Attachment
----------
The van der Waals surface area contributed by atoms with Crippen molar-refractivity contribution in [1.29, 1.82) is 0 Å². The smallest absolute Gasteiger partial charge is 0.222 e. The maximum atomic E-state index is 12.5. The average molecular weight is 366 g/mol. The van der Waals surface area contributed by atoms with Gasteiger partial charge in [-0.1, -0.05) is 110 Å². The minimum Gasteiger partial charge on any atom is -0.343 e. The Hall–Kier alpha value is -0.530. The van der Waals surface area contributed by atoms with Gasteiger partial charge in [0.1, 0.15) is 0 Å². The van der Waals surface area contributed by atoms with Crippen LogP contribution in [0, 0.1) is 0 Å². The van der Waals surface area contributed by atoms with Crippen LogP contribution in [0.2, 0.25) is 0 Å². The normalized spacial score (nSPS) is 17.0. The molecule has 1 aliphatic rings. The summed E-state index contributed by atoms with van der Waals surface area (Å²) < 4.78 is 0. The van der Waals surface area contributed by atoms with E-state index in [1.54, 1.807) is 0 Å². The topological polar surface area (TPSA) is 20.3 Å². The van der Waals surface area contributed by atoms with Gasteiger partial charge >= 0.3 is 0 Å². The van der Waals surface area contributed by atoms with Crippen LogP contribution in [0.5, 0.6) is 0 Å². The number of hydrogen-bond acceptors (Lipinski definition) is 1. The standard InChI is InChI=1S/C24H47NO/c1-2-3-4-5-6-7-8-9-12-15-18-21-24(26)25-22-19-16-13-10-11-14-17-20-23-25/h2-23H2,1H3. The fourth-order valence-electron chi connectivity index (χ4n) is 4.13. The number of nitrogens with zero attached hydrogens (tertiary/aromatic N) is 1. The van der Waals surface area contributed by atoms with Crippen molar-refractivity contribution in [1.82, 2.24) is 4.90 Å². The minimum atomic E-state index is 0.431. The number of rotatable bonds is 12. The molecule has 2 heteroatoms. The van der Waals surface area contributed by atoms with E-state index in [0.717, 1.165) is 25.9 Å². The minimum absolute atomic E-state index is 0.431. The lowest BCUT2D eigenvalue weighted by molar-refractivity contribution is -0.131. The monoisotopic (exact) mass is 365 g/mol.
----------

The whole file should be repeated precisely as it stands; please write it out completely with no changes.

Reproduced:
The van der Waals surface area contributed by atoms with Crippen molar-refractivity contribution in [1.29, 1.82) is 0 Å². The smallest absolute Gasteiger partial charge is 0.222 e. The maximum atomic E-state index is 12.5. The average molecular weight is 366 g/mol. The van der Waals surface area contributed by atoms with Gasteiger partial charge in [-0.1, -0.05) is 110 Å². The minimum Gasteiger partial charge on any atom is -0.343 e. The Hall–Kier alpha value is -0.530. The van der Waals surface area contributed by atoms with Gasteiger partial charge in [0.1, 0.15) is 0 Å². The van der Waals surface area contributed by atoms with Crippen LogP contribution in [0, 0.1) is 0 Å². The van der Waals surface area contributed by atoms with Crippen LogP contribution in [0.2, 0.25) is 0 Å². The normalized spacial score (nSPS) is 17.0. The molecule has 1 aliphatic rings. The summed E-state index contributed by atoms with van der Waals surface area (Å²) < 4.78 is 0. The van der Waals surface area contributed by atoms with E-state index in [1.54, 1.807) is 0 Å². The topological polar surface area (TPSA) is 20.3 Å². The van der Waals surface area contributed by atoms with Gasteiger partial charge >= 0.3 is 0 Å². The van der Waals surface area contributed by atoms with Crippen LogP contribution in [0.5, 0.6) is 0 Å². The number of hydrogen-bond acceptors (Lipinski definition) is 1. The standard InChI is InChI=1S/C24H47NO/c1-2-3-4-5-6-7-8-9-12-15-18-21-24(26)25-22-19-16-13-10-11-14-17-20-23-25/h2-23H2,1H3. The fourth-order valence-electron chi connectivity index (χ4n) is 4.13. The number of nitrogens with zero attached hydrogens (tertiary/aromatic N) is 1. The van der Waals surface area contributed by atoms with Crippen molar-refractivity contribution in [1.82, 2.24) is 4.90 Å². The minimum atomic E-state index is 0.431. The number of rotatable bonds is 12. The molecule has 2 heteroatoms. The van der Waals surface area contributed by atoms with E-state index in [0.717, 1.165) is 25.9 Å². The minimum absolute atomic E-state index is 0.431. The lowest BCUT2D eigenvalue weighted by molar-refractivity contribution is -0.131. The monoisotopic (exact) mass is 365 g/mol.